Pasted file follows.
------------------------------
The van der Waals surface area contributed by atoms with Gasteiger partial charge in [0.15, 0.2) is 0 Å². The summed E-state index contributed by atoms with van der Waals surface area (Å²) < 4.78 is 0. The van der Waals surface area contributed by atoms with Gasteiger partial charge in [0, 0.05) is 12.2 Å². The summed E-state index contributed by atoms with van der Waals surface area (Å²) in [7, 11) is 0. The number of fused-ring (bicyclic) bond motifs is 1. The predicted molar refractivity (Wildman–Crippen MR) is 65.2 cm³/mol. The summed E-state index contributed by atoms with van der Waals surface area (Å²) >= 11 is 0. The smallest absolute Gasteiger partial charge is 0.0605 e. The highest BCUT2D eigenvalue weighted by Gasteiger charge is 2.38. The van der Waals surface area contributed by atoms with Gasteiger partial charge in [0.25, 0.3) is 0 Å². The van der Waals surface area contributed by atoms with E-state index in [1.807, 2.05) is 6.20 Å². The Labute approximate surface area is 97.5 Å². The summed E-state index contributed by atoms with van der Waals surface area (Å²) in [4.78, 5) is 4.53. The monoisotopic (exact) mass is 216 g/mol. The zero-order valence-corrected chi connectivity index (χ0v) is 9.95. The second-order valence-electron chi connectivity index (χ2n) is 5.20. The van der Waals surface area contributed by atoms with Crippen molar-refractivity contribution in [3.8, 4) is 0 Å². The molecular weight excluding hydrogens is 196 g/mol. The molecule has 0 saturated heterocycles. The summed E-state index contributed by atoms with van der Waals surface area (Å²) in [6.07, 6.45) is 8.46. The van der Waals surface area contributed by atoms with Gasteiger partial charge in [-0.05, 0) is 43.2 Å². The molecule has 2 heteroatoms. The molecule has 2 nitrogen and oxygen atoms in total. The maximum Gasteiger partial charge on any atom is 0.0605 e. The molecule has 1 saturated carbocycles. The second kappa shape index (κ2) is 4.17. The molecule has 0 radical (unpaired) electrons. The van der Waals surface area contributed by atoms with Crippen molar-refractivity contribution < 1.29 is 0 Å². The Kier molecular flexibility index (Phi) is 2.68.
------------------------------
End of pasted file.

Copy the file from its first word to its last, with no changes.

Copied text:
The van der Waals surface area contributed by atoms with Gasteiger partial charge in [0.15, 0.2) is 0 Å². The summed E-state index contributed by atoms with van der Waals surface area (Å²) < 4.78 is 0. The van der Waals surface area contributed by atoms with Gasteiger partial charge in [0, 0.05) is 12.2 Å². The summed E-state index contributed by atoms with van der Waals surface area (Å²) in [7, 11) is 0. The number of fused-ring (bicyclic) bond motifs is 1. The predicted molar refractivity (Wildman–Crippen MR) is 65.2 cm³/mol. The summed E-state index contributed by atoms with van der Waals surface area (Å²) >= 11 is 0. The smallest absolute Gasteiger partial charge is 0.0605 e. The highest BCUT2D eigenvalue weighted by Gasteiger charge is 2.38. The van der Waals surface area contributed by atoms with Gasteiger partial charge in [0.25, 0.3) is 0 Å². The van der Waals surface area contributed by atoms with E-state index in [1.807, 2.05) is 6.20 Å². The Labute approximate surface area is 97.5 Å². The summed E-state index contributed by atoms with van der Waals surface area (Å²) in [4.78, 5) is 4.53. The monoisotopic (exact) mass is 216 g/mol. The zero-order valence-corrected chi connectivity index (χ0v) is 9.95. The second-order valence-electron chi connectivity index (χ2n) is 5.20. The van der Waals surface area contributed by atoms with Crippen molar-refractivity contribution in [3.8, 4) is 0 Å². The molecular weight excluding hydrogens is 196 g/mol. The molecule has 0 saturated heterocycles. The summed E-state index contributed by atoms with van der Waals surface area (Å²) in [6.07, 6.45) is 8.46. The van der Waals surface area contributed by atoms with Gasteiger partial charge in [-0.05, 0) is 43.2 Å². The molecule has 2 heteroatoms. The molecule has 2 nitrogen and oxygen atoms in total. The maximum Gasteiger partial charge on any atom is 0.0605 e. The molecule has 1 saturated carbocycles. The second kappa shape index (κ2) is 4.17. The molecule has 0 radical (unpaired) electrons. The van der Waals surface area contributed by atoms with Crippen molar-refractivity contribution < 1.29 is 0 Å². The Kier molecular flexibility index (Phi) is 2.68.